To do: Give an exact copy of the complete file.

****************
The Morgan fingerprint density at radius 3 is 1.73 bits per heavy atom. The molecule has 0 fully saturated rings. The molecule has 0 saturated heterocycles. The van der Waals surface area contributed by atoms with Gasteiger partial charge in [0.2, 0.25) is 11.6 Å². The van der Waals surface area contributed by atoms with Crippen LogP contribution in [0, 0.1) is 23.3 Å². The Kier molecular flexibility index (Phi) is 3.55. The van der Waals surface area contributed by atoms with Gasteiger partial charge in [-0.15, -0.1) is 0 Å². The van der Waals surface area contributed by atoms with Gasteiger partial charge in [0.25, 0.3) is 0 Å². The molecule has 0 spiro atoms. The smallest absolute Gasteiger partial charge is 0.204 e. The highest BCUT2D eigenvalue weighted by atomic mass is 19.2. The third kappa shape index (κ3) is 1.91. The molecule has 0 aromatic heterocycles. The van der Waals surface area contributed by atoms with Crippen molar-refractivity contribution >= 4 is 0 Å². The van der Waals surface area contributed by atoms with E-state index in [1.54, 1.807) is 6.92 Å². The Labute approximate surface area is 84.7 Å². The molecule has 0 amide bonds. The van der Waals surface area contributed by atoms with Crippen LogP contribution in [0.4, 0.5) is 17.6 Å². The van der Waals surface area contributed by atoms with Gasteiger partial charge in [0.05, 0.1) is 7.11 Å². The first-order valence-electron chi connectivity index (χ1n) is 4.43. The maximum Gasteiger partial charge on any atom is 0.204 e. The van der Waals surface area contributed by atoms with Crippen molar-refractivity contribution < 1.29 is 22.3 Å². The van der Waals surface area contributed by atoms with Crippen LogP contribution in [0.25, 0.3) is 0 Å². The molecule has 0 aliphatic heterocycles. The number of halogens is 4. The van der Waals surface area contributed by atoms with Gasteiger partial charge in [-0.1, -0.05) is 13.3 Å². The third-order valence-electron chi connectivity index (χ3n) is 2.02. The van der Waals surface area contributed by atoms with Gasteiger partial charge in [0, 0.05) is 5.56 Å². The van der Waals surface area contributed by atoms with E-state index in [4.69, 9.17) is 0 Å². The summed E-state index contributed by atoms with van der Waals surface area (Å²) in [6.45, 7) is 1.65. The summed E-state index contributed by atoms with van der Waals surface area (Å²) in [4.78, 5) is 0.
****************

The Morgan fingerprint density at radius 3 is 1.73 bits per heavy atom. The molecule has 0 fully saturated rings. The molecule has 0 saturated heterocycles. The van der Waals surface area contributed by atoms with Gasteiger partial charge in [0.2, 0.25) is 11.6 Å². The van der Waals surface area contributed by atoms with Crippen LogP contribution in [0, 0.1) is 23.3 Å². The Kier molecular flexibility index (Phi) is 3.55. The van der Waals surface area contributed by atoms with Gasteiger partial charge in [-0.15, -0.1) is 0 Å². The van der Waals surface area contributed by atoms with Gasteiger partial charge in [0.25, 0.3) is 0 Å². The molecule has 0 spiro atoms. The smallest absolute Gasteiger partial charge is 0.204 e. The highest BCUT2D eigenvalue weighted by atomic mass is 19.2. The third kappa shape index (κ3) is 1.91. The molecule has 0 aromatic heterocycles. The van der Waals surface area contributed by atoms with Crippen molar-refractivity contribution >= 4 is 0 Å². The van der Waals surface area contributed by atoms with E-state index in [1.54, 1.807) is 6.92 Å². The Labute approximate surface area is 84.7 Å². The molecule has 0 amide bonds. The van der Waals surface area contributed by atoms with Crippen LogP contribution in [0.4, 0.5) is 17.6 Å². The van der Waals surface area contributed by atoms with Gasteiger partial charge in [0.05, 0.1) is 7.11 Å². The first-order valence-electron chi connectivity index (χ1n) is 4.43. The maximum Gasteiger partial charge on any atom is 0.204 e. The van der Waals surface area contributed by atoms with Crippen molar-refractivity contribution < 1.29 is 22.3 Å². The van der Waals surface area contributed by atoms with Crippen LogP contribution in [0.25, 0.3) is 0 Å². The molecule has 0 aliphatic heterocycles. The number of halogens is 4. The van der Waals surface area contributed by atoms with Gasteiger partial charge in [-0.1, -0.05) is 13.3 Å². The third-order valence-electron chi connectivity index (χ3n) is 2.02. The van der Waals surface area contributed by atoms with Gasteiger partial charge in [0, 0.05) is 5.56 Å². The van der Waals surface area contributed by atoms with E-state index in [4.69, 9.17) is 0 Å². The summed E-state index contributed by atoms with van der Waals surface area (Å²) in [6.45, 7) is 1.65. The summed E-state index contributed by atoms with van der Waals surface area (Å²) in [4.78, 5) is 0.